The DeKalb panel then addressed SOX’s subsequent establishment of a five-year statute of repose for “private right[s] of action that involve[] a claim of fraud, deceit, manipulation, or contrivance . . . concerning the securities laws”9 and its impact on the Ceres decision. The Second Circuit concluded that claims under Sections 9(f) and 18(a) provided express “private right[s] of action that involve[] a claim of fraud, deceit, manipulation, or contrivance” and thus fall within the ambit of SOX’s five-year statute of repose.10 But, the Court held that SOX’s five-year statute of repose had no bearing on claims brought under Section 14(a) because “Section 14(a) does not provide such a private right of action,”11 the right therein being judicially implied. The Court also emphasized that Section 14(a) claims do not require proof of fraud, deceit, manipulation, or contrivance with negligence being the minimum standard of culpability. Accordingly, the Court concluded that its pre-SOX decision in Ceres, which applied a three-year statute of repose to Section 14(a) claims, retained its vitality.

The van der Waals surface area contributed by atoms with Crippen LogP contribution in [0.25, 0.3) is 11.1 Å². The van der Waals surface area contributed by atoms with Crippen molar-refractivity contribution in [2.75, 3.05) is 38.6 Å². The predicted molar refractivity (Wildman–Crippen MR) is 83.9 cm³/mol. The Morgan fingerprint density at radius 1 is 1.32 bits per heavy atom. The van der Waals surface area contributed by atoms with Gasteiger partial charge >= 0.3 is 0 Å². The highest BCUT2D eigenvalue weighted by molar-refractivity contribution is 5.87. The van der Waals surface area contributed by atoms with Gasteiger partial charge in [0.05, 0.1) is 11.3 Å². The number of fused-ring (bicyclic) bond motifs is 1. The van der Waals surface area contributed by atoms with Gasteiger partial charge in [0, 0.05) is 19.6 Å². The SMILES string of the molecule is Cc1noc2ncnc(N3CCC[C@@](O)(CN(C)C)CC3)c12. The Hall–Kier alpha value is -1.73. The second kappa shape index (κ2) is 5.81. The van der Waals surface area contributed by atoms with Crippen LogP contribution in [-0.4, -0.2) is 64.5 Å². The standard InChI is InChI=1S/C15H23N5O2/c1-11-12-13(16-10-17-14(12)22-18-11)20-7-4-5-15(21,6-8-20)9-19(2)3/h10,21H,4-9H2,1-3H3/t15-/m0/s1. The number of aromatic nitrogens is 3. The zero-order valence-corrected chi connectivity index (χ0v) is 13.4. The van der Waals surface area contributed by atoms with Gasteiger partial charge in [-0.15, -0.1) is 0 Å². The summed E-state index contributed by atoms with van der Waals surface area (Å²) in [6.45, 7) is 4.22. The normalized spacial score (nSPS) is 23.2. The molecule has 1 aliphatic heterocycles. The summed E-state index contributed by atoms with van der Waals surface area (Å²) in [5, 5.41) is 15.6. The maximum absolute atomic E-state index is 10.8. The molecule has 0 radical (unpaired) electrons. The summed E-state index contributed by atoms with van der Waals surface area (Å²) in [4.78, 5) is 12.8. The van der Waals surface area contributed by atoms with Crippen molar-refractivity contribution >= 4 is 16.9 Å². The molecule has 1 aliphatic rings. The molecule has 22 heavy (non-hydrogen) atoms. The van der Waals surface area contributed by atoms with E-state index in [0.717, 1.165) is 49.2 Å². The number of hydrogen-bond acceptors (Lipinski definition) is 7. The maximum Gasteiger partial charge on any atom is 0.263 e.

Turning to the question of when Section 14(a)’s statute of repose begins to run, the panel rejected DeKalb’s argument that “Section 18(a)’s ‘accrual’ standard rather than Section 9(f)’s ‘violation’ standard’”12 applied. Pursuant to Section 18(a)’s “accrual” standard, DeKalb’s claim would have been timely because it accrued in April, 2010, the date the Transocean drilling rig exploded. However, the Court rejected DeKalb’s argument, adhering to Second Circuit13 and Supreme Court precedent, which dictated that statutes of repose for implied rights of action pursuant to the Exchange Act “begin[] to run when ‘the violation’ occurs”14 – here, in October 2007, when the proxy statement was issued.

Focusing on the important distinction between a statute of limitations and a statute of repose, the Second Circuit noted that statutes of repose “are surgical strikes by the legislature”15 operating as “an absolute bar on a defendant’s temporal liability”16 thus militating against an accrual standard or the discovery rule.17 Essentially, an injury need not have materialized, let alone be “discovered, for the statute of repose to begin to run.”18 In the same vein, the Court emphasized that statutes of repose were not subject to equitable tolling principles.

  1. Significance of the Decision

The DeKalb decision clarifies that Section 14(a) claims are subject to a three-year statute of repose, which begins to run as of the date of the last culpable act or omission. The opinion reinforces the rigidity inherent in statutes of repose which are not subject to equitable tolling principles and operate as an absolute temporal bar extinguishing a litigant’s ability to bring a claim. As such, a statute of repose is part and parcel of a plaintiff’s affirmative burden of proof, a condition precedent with which a plaintiff must plead compliance.